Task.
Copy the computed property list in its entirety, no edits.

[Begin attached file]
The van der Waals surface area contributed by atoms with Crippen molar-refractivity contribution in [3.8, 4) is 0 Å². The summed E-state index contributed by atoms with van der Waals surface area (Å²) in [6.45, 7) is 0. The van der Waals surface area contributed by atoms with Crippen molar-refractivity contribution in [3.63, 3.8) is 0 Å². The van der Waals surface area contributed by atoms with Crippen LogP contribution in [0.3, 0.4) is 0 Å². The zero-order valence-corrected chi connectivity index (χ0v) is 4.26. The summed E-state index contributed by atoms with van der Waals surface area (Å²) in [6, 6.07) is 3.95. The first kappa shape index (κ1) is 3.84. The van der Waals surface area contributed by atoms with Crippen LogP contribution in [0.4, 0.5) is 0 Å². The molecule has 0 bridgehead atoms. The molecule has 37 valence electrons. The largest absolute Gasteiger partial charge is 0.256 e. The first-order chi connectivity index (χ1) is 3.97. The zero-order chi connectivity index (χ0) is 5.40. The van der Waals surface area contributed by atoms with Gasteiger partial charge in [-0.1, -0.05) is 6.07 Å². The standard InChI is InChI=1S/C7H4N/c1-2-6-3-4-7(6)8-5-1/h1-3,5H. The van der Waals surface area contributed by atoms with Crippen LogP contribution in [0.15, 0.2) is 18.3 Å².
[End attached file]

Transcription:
The van der Waals surface area contributed by atoms with Crippen molar-refractivity contribution in [3.8, 4) is 0 Å². The summed E-state index contributed by atoms with van der Waals surface area (Å²) in [6.45, 7) is 0. The van der Waals surface area contributed by atoms with Crippen molar-refractivity contribution in [3.63, 3.8) is 0 Å². The van der Waals surface area contributed by atoms with Crippen LogP contribution in [0.3, 0.4) is 0 Å². The zero-order valence-corrected chi connectivity index (χ0v) is 4.26. The summed E-state index contributed by atoms with van der Waals surface area (Å²) in [6, 6.07) is 3.95. The first kappa shape index (κ1) is 3.84. The van der Waals surface area contributed by atoms with Crippen LogP contribution in [0.4, 0.5) is 0 Å². The molecule has 0 bridgehead atoms. The molecule has 37 valence electrons. The largest absolute Gasteiger partial charge is 0.256 e. The first-order chi connectivity index (χ1) is 3.97. The zero-order chi connectivity index (χ0) is 5.40. The van der Waals surface area contributed by atoms with Gasteiger partial charge in [-0.1, -0.05) is 6.07 Å². The standard InChI is InChI=1S/C7H4N/c1-2-6-3-4-7(6)8-5-1/h1-3,5H. The van der Waals surface area contributed by atoms with Crippen LogP contribution in [0.15, 0.2) is 18.3 Å².